A recent study titled ‘Strengthening Bangladesh-EU Trade and Economic Cooperation: Issues and Policy Priorities’ revealed that Bangladesh exports products worth $23 billion annually to 27 European countries. Enhancing capacity and product variety can further increase this amount by another $18 billion. In the period 2000-2001, Bangladesh’s total exports to the UK and EU amounted to $2.5 billion. Over the past 20-21 years, this figure has grown tenfold to reach $25 billion. Notably, 90 percent of Bangladesh’s export products to Europe consist of ready-made garments. Moreover, net FDI inflows from EU countries have reached $3.5 billion in the past five years, accounting for nearly a quarter of the total FDI inflows during that period.
To achieve economic prosperity in Bangladesh, advanced technology and technical knowledge are crucial. Good governance, respect for human rights, and democracy are essential to establish strong ties with developed nations.
Salim Raihan, the Executive Director of the South Asian Network on Economic Modeling (SANEM) and a professor in the Economics Department at Dhaka University, stated in an interview with the German news agency Deutsche Welle, “The European Union is our biggest trading partner. The commercial benefits we currently enjoy will continue for three more years after our graduation from the least developed country status in 2026. However, the majority of our export products are garments. Diversification is necessary in this regard. It would be advantageous if Bangladesh can obtain advanced technological support and know-how through bilateral and multilateral agreements with the respective development partners in the West. We can enhance the quality and variety of our products while attracting more investments.”
The EU’s relationship with Bangladesh dates back to 1973. The EC Bangladesh Commercial Cooperation Agreement, signed in 1976, was replaced by the Third Generation Cooperation Agreement in March 2001. This agreement further strengthened the relationship by facilitating cooperation in various areas, including political dialogue. The Country Strategy for Bangladesh, covering the period from 2007 to 2013, focused on supporting Bangladesh’s efforts to combat poverty and achieve the Millennium Development Goals (MDGs) by 2015.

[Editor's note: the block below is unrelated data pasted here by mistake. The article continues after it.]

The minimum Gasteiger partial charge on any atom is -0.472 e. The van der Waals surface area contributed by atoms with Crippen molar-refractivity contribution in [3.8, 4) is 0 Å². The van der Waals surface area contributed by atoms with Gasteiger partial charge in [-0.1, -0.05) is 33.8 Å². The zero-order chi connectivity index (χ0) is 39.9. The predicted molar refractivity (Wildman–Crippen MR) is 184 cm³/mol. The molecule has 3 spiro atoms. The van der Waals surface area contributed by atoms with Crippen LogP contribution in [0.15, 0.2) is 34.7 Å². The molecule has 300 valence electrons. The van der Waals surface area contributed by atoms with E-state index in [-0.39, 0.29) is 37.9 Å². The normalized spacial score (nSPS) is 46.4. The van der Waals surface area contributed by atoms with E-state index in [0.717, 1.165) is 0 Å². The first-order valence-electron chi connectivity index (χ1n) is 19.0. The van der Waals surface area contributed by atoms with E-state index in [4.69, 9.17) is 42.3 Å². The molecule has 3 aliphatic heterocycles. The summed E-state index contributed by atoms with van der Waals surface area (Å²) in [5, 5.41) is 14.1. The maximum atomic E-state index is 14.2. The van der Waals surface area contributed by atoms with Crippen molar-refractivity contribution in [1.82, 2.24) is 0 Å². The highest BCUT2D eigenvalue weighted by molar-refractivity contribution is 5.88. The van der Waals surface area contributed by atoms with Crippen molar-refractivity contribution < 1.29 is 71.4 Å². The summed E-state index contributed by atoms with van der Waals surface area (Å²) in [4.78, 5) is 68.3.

Hence, it is evident that EU member states have a vested interest in Bangladesh’s economic progress. Therefore, they prefer to voice their concerns regarding Bangladesh’s political affairs to safeguard their investments and ensure the uninterrupted supply of clothing to their citizens. Their goal is for the next election in Bangladesh to be held in a free, fair, acceptable, and violence-free environment. In this context, it can be observed that the EU expects the government of Bangladesh, under the leadership of Prime Minister Sheikh Hasina, to play a significant role in creating such an environment.
The content of the letter and the language used by EU parliamentarians reflect this viewpoint. However, the political reality in Bangladesh suggests that the opposition Bangladesh Nationalist Party (BNP) does not uphold democratic values. The BNP’s ascension to power in Bangladesh did not occur through a democratic process. It is important to note that during their rule, a public meeting of the Awami League held in Dhaka on August 21, 2004, was subjected to a grenade attack facilitated by the BNP, resulting in the loss of lives of 24 leaders and activists of the Awami League, though Sheikh Hasina, the prime target, luckily survived.
Therefore, it is reasonable to question whether the BNP, with a history of resorting to terrorism and violence, will repeat such rogue tactics and turn the next general election into an event marked by acts of terror and bloodshed. History suggests that they will not adhere to a clean path but instead pursue anything that leads them back to power.
Given the presence of an opposition party like the BNP, which has shown a propensity for employing any means to regain power, ensuring non-violent, free, and fair general elections in Bangladesh cannot solely rely on the ruling Awami League. The global powers need to recognize this ground reality.
However, it is also incumbent upon the ruling party to provide equal opportunities for other political parties to conduct their campaigns and participate in the election. In this regard, the Awami League should play the role of a genuine guardian.